Hannah Leflar's killer has 'psychopathic tendencies,' expert testifies
Doctor says teen is among 4-5 young people he's seen display such behaviour in 19 years
A child psychiatrist who met with Hannah Leflar's killer multiple times testified the teen displays "psychopathic tendencies."
Dr. Brent Harold was an expert witness called by the Crown during a sentencing hearing for the accused, which continued Wednesday.
The man, who cannot be identified under the Youth Criminal Justice Act, was 16 when, in 2015, he stabbed Leflar to death. He pleaded guilty to first-degree murder last year.
The hearing will determine if the now-19-year-old man should be sentenced as an adult, as the Crown has requested.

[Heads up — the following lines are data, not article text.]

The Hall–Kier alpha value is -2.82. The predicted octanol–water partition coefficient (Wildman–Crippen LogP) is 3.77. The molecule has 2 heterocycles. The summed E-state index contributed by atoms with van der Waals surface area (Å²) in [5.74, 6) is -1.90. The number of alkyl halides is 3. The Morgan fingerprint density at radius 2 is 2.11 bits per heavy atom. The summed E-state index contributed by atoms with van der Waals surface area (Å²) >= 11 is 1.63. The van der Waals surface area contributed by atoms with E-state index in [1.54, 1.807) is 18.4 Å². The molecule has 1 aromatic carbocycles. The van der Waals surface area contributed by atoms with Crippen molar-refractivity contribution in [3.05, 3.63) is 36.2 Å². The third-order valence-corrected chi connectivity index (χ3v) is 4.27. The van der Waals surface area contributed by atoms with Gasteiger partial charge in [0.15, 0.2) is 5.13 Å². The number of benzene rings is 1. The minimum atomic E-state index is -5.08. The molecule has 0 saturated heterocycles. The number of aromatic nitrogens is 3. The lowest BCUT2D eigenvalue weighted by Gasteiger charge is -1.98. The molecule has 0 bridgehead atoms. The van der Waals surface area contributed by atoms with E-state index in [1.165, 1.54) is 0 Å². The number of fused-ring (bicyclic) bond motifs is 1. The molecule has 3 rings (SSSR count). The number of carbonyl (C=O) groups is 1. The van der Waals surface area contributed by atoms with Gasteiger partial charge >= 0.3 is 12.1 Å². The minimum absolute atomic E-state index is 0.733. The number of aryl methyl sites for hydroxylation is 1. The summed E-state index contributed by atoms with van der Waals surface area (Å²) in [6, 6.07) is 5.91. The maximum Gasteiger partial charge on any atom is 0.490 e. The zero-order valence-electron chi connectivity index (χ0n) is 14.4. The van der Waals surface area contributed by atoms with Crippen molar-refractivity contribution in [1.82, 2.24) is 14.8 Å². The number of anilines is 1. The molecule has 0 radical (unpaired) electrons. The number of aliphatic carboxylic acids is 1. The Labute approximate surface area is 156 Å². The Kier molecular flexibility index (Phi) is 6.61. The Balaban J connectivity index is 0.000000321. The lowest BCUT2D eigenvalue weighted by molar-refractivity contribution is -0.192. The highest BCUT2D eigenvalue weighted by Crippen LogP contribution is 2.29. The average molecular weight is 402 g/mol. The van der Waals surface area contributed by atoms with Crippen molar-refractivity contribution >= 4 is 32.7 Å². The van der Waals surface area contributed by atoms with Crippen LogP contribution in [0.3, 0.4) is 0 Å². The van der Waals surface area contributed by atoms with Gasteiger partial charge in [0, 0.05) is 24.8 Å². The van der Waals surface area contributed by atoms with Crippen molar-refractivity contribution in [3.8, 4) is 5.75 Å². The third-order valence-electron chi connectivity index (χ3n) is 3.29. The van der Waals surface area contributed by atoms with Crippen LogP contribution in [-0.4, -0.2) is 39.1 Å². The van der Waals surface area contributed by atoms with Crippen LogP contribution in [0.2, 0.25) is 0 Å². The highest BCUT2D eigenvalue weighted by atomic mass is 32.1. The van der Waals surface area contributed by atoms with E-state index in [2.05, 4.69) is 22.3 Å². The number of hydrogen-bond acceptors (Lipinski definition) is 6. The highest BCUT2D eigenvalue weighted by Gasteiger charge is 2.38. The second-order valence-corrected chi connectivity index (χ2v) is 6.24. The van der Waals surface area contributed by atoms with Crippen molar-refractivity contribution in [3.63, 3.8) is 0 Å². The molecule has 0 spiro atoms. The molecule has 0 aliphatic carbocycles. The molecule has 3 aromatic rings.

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Harold last met with the accused two weeks ago.
Earlier the court had heard the accused was diagnosed with mild depression at age nine. Harold testified, though, that the teen is not clinically depressed.
Their first meeting was in summer 2015 to address concerns the teen was depressed. During that meeting, Harold prescribed the teen antidepressants, but he stopped taking his medications and his symptoms went away.
At a later meeting, the teen told Harold he'd been hearing voices and those voices ended shortly after Leflar's murder. Harold said the accused does not have schizophrenia.
He later testified about the teen's state of mind, saying he displays a lack of empathy and remorse, and demonstrates callousness.
Out of the more than 5,000 young people Harold has seen in his 19 years of practice, the teen is among the four or five who have displayed psychopathic tendencies, he said.
The sentencing hearing continues Thursday.